There are a number of ways in which libraries can engage with the concept of digital public goods, which has become more and more prominent in discussions about about the future of internet governance, and development in general. This briefing explains what they are, and why they are relevant.

The idea of public goods has been around for a long time, describing things that benefit society as a whole, but which need to be supported in order to be sustainable.

The concept has, in recent years, started to be applied in the digital space, recognising the huge potential in digital technologies to enable development. However, and importantly, it underlines that the realisation of this potential cannot be taken for granted.

It has been defined as including open software and tools, as well as open data and open content – all of which help ensure that the internet helps and provides value for everyone. It can be a basis for innovation, a solution for digital sovereignty, and a booster for transparency.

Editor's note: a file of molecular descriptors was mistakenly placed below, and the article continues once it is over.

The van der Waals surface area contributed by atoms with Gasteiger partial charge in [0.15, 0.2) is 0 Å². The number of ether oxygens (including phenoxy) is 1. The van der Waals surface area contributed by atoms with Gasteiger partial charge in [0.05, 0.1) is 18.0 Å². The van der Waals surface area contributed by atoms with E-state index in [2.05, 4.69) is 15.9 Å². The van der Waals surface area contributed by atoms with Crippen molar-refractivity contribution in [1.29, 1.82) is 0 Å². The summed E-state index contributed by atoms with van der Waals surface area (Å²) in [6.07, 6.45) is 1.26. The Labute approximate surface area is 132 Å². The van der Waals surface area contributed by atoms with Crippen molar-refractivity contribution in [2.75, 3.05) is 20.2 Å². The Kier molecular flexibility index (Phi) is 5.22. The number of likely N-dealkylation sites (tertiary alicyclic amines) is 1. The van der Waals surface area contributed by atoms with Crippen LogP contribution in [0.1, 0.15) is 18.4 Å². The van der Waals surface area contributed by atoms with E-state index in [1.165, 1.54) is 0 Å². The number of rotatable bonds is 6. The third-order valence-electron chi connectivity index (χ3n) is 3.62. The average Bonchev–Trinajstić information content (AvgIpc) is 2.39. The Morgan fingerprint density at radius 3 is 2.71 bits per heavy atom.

Our new briefing explores what Digital Public Goods are, and how they are relevant for libraries – both if only defined as open software and tools (such as those enabling repositories or library management systems), and when we look more broadly at open content and the wider knowledge commons.

It also suggests a number of advocacy points for libraries when getting involved in discussions in this field.

Read the briefing here.